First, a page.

- National Park Service. "Camelops". Hagerman Fossil Beds. U.S. Department of the Interior.
- Scott, J. (2009-02-26). "Camel-butchering in Boulder, 13,000 years ago". Colorado Arts and Sciences Magazine. University of Colorado at Boulder. Archived from the original on 2010-06-10. Retrieved 2009-05-01.
- "Evolutionary History | Camels". blogs.lt.vt.edu. Retrieved 2018-05-29.
- "Extinct Western Camel Fact Sheet, 2009". Library.sandiegozoo.org. Archived from the original on 21 October 2017. Retrieved 10 November 2017.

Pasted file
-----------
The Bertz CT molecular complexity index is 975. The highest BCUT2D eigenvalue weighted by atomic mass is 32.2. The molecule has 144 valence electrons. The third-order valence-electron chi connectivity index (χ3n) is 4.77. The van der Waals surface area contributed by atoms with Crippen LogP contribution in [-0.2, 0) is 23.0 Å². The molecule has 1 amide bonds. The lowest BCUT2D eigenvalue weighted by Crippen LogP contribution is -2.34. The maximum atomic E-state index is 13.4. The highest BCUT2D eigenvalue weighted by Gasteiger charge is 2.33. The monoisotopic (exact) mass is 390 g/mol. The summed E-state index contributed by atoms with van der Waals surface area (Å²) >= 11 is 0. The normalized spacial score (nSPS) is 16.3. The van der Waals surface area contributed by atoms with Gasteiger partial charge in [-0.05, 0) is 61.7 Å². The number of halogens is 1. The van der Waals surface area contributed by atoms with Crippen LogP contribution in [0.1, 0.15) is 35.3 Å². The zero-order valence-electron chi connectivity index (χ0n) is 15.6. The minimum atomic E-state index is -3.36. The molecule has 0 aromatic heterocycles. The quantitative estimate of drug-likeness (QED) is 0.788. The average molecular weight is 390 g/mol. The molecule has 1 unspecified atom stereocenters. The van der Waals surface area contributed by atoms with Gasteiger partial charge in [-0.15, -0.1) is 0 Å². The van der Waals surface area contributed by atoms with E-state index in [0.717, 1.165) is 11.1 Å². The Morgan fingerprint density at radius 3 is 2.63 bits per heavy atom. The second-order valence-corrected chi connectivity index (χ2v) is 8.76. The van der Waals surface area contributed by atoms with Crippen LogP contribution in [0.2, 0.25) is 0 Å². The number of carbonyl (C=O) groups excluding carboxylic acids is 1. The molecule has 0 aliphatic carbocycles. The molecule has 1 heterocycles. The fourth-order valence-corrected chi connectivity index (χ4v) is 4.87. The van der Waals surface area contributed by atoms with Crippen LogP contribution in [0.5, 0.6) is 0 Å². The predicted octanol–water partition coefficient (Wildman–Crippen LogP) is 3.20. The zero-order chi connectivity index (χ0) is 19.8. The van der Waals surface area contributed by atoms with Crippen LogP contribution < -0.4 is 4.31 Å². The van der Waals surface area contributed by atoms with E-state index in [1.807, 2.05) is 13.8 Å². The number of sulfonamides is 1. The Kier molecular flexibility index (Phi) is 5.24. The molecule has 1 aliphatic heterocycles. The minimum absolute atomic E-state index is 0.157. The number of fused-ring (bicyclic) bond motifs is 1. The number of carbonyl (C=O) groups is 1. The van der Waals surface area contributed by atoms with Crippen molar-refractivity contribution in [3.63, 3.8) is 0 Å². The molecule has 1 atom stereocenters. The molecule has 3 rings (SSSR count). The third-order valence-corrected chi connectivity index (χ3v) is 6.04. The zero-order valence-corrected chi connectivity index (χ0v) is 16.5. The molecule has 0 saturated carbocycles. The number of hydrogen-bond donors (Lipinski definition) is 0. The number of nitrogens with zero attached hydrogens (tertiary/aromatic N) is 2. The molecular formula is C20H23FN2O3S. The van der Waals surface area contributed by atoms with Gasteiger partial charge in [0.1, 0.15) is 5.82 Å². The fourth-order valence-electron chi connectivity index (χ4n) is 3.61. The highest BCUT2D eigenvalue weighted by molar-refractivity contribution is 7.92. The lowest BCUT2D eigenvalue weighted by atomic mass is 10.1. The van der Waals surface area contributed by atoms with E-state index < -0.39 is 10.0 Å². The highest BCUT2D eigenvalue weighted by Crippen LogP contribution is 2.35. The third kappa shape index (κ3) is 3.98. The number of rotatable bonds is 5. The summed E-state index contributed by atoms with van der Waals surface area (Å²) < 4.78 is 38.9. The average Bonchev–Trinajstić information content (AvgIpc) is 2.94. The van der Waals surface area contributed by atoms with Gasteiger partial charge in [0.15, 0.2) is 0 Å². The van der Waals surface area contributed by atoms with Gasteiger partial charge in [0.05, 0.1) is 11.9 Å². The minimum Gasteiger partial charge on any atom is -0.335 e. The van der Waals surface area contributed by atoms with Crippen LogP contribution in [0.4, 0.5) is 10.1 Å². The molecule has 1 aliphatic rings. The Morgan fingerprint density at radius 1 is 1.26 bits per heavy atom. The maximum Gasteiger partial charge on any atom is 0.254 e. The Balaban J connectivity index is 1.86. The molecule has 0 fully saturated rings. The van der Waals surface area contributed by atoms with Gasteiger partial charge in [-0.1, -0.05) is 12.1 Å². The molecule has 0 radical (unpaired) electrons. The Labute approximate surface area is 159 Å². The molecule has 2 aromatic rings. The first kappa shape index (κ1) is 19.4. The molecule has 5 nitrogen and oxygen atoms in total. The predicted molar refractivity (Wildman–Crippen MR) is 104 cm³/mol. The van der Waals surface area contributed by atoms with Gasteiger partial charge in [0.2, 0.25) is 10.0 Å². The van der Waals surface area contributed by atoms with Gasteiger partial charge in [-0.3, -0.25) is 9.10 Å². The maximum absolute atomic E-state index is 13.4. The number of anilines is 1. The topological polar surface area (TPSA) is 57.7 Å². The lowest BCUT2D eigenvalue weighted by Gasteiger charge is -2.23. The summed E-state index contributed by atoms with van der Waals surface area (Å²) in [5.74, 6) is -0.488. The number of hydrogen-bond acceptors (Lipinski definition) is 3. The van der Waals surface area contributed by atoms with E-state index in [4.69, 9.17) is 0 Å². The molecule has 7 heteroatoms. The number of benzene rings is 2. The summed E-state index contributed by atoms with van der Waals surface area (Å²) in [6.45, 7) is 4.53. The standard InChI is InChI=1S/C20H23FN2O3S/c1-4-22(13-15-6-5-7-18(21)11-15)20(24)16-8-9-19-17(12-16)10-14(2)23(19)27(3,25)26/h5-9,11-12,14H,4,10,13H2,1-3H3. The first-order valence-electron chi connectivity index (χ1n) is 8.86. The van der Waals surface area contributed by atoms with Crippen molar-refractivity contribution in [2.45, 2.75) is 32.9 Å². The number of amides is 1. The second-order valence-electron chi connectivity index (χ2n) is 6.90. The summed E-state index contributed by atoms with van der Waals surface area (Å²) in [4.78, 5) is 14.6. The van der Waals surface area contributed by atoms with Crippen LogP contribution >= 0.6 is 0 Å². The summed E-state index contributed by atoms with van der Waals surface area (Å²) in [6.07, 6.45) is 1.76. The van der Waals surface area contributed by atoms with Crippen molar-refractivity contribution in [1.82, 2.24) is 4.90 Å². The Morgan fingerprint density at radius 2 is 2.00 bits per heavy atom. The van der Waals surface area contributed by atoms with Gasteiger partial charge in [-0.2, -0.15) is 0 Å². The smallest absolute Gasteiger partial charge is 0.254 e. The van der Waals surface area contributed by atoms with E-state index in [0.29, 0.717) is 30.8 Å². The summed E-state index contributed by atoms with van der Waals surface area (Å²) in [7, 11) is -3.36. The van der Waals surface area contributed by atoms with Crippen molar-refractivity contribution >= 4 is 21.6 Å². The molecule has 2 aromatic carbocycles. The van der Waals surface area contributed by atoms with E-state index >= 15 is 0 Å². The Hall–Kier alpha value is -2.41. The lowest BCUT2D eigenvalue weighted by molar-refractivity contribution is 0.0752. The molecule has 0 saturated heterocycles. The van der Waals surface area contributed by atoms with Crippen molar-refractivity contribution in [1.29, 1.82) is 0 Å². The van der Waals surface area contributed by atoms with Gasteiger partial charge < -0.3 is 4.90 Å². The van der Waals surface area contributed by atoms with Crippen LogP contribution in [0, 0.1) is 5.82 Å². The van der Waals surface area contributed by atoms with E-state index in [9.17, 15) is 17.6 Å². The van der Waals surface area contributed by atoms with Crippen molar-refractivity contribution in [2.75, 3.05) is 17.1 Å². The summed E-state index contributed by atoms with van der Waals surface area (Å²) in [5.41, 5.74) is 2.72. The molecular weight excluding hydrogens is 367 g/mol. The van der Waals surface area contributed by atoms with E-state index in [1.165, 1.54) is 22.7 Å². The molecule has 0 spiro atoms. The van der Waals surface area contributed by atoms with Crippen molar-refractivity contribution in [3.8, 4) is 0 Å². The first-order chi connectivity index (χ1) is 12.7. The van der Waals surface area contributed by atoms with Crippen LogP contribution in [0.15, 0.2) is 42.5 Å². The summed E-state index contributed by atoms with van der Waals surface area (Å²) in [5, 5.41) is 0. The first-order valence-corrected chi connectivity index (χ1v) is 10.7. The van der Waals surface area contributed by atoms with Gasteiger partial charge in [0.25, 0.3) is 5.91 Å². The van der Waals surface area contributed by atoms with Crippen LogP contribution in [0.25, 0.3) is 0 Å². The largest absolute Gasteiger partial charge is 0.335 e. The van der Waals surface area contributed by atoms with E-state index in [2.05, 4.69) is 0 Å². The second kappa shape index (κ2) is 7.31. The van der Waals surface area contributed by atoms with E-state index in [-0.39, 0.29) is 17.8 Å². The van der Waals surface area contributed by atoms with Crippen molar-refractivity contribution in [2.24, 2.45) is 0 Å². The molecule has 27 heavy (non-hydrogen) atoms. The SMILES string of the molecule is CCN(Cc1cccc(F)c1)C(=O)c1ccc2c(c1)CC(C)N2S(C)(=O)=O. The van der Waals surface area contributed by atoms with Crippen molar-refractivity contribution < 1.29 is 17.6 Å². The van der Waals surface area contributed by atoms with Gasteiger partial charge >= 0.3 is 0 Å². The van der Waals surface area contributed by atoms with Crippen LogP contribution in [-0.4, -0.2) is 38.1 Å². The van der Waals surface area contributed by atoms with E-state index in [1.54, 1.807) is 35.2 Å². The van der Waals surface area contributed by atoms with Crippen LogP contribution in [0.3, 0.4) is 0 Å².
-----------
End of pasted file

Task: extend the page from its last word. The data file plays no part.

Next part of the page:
- Museum, San Diego Natural History. "San Diego Natural History Museum Fossil Mysteries Field Guide: Extinct Camel". Sdnhm.org. Retrieved 10 November 2017.
- Beck, Michael W. (10 November 1996). "On Discerning the Cause of Late Pleistocene Megafaunal Extinctions". Paleobiology. 22 (1): 91–103. doi:10.1017/s0094837300016043. JSTOR 2401044.
- Haynes, Gary; Stanford, Dennis (September 1984). "On the possible utilization of Camelops by early man in North America" (PDF). Quaternary Research. 22 (2): 216–230. Bibcode:1984QuRes..22..216H. doi:10.1016/0033-5894(84)90041-3. Archived from the original (PDF) on 2014-03-09. Retrieved 2012-10-26.